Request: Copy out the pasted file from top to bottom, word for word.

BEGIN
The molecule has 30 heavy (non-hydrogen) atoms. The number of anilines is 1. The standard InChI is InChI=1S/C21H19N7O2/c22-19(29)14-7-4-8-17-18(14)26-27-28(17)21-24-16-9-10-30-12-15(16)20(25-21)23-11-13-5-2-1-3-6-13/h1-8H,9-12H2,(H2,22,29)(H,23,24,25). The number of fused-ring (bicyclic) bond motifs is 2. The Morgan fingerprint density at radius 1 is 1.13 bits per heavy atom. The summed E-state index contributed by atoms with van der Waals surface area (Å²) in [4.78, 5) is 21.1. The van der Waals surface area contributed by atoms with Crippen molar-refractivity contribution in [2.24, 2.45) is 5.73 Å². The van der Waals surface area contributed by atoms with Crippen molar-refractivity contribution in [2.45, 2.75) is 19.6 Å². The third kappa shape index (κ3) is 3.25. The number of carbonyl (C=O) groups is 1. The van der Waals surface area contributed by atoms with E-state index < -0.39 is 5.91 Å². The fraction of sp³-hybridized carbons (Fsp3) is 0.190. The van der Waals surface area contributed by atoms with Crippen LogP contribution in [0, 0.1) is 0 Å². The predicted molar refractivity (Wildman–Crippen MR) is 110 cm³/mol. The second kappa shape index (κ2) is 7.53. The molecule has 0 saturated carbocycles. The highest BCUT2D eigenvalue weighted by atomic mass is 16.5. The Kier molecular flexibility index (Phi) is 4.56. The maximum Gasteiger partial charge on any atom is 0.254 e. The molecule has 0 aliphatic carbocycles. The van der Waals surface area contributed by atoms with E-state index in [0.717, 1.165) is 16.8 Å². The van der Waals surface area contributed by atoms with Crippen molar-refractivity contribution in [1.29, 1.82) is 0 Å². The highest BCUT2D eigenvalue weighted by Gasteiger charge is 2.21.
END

The molecule has 30 heavy (non-hydrogen) atoms. The number of anilines is 1. The standard InChI is InChI=1S/C21H19N7O2/c22-19(29)14-7-4-8-17-18(14)26-27-28(17)21-24-16-9-10-30-12-15(16)20(25-21)23-11-13-5-2-1-3-6-13/h1-8H,9-12H2,(H2,22,29)(H,23,24,25). The number of fused-ring (bicyclic) bond motifs is 2. The Morgan fingerprint density at radius 1 is 1.13 bits per heavy atom. The summed E-state index contributed by atoms with van der Waals surface area (Å²) in [4.78, 5) is 21.1. The van der Waals surface area contributed by atoms with Crippen molar-refractivity contribution in [2.24, 2.45) is 5.73 Å². The van der Waals surface area contributed by atoms with Crippen molar-refractivity contribution in [2.45, 2.75) is 19.6 Å². The third kappa shape index (κ3) is 3.25. The number of carbonyl (C=O) groups is 1. The van der Waals surface area contributed by atoms with E-state index < -0.39 is 5.91 Å². The fraction of sp³-hybridized carbons (Fsp3) is 0.190. The van der Waals surface area contributed by atoms with Crippen LogP contribution in [0, 0.1) is 0 Å². The predicted molar refractivity (Wildman–Crippen MR) is 110 cm³/mol. The second kappa shape index (κ2) is 7.53. The molecule has 0 saturated carbocycles. The highest BCUT2D eigenvalue weighted by atomic mass is 16.5. The Kier molecular flexibility index (Phi) is 4.56. The maximum Gasteiger partial charge on any atom is 0.254 e. The molecule has 0 aliphatic carbocycles. The van der Waals surface area contributed by atoms with E-state index in [0.717, 1.165) is 16.8 Å². The van der Waals surface area contributed by atoms with Crippen molar-refractivity contribution in [1.29, 1.82) is 0 Å². The highest BCUT2D eigenvalue weighted by Gasteiger charge is 2.21.